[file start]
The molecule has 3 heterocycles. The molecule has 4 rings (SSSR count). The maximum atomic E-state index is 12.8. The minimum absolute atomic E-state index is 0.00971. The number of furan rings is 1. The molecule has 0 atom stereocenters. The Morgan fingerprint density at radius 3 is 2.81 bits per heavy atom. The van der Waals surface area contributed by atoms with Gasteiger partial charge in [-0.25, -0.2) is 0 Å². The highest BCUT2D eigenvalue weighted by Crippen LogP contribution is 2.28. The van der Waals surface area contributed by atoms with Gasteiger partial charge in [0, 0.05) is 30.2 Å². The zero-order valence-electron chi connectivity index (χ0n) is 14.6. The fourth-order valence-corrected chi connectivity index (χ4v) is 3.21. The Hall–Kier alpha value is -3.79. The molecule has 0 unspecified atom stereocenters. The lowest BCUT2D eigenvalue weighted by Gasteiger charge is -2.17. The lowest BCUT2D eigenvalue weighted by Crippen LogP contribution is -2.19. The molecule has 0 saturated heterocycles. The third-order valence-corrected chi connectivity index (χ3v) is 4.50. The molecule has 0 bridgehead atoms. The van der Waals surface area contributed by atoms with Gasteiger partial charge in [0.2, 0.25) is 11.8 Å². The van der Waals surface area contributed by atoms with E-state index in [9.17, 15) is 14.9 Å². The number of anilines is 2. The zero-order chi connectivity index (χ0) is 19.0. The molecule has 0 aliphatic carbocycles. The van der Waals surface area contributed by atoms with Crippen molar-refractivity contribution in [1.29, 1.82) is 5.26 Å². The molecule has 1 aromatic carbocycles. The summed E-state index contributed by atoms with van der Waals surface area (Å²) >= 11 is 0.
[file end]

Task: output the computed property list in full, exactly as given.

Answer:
The molecule has 3 heterocycles. The molecule has 4 rings (SSSR count). The maximum atomic E-state index is 12.8. The minimum absolute atomic E-state index is 0.00971. The number of furan rings is 1. The molecule has 0 atom stereocenters. The Morgan fingerprint density at radius 3 is 2.81 bits per heavy atom. The van der Waals surface area contributed by atoms with Gasteiger partial charge in [-0.25, -0.2) is 0 Å². The highest BCUT2D eigenvalue weighted by Crippen LogP contribution is 2.28. The van der Waals surface area contributed by atoms with Gasteiger partial charge in [0, 0.05) is 30.2 Å². The zero-order valence-electron chi connectivity index (χ0n) is 14.6. The fourth-order valence-corrected chi connectivity index (χ4v) is 3.21. The Hall–Kier alpha value is -3.79. The molecule has 0 unspecified atom stereocenters. The lowest BCUT2D eigenvalue weighted by Gasteiger charge is -2.17. The lowest BCUT2D eigenvalue weighted by Crippen LogP contribution is -2.19. The molecule has 0 saturated heterocycles. The third-order valence-corrected chi connectivity index (χ3v) is 4.50. The molecule has 0 bridgehead atoms. The van der Waals surface area contributed by atoms with Gasteiger partial charge in [0.2, 0.25) is 11.8 Å². The van der Waals surface area contributed by atoms with E-state index in [9.17, 15) is 14.9 Å². The number of anilines is 2. The zero-order chi connectivity index (χ0) is 19.0. The molecule has 0 aliphatic carbocycles. The van der Waals surface area contributed by atoms with Crippen molar-refractivity contribution in [1.29, 1.82) is 5.26 Å². The molecule has 1 aromatic carbocycles. The summed E-state index contributed by atoms with van der Waals surface area (Å²) >= 11 is 0.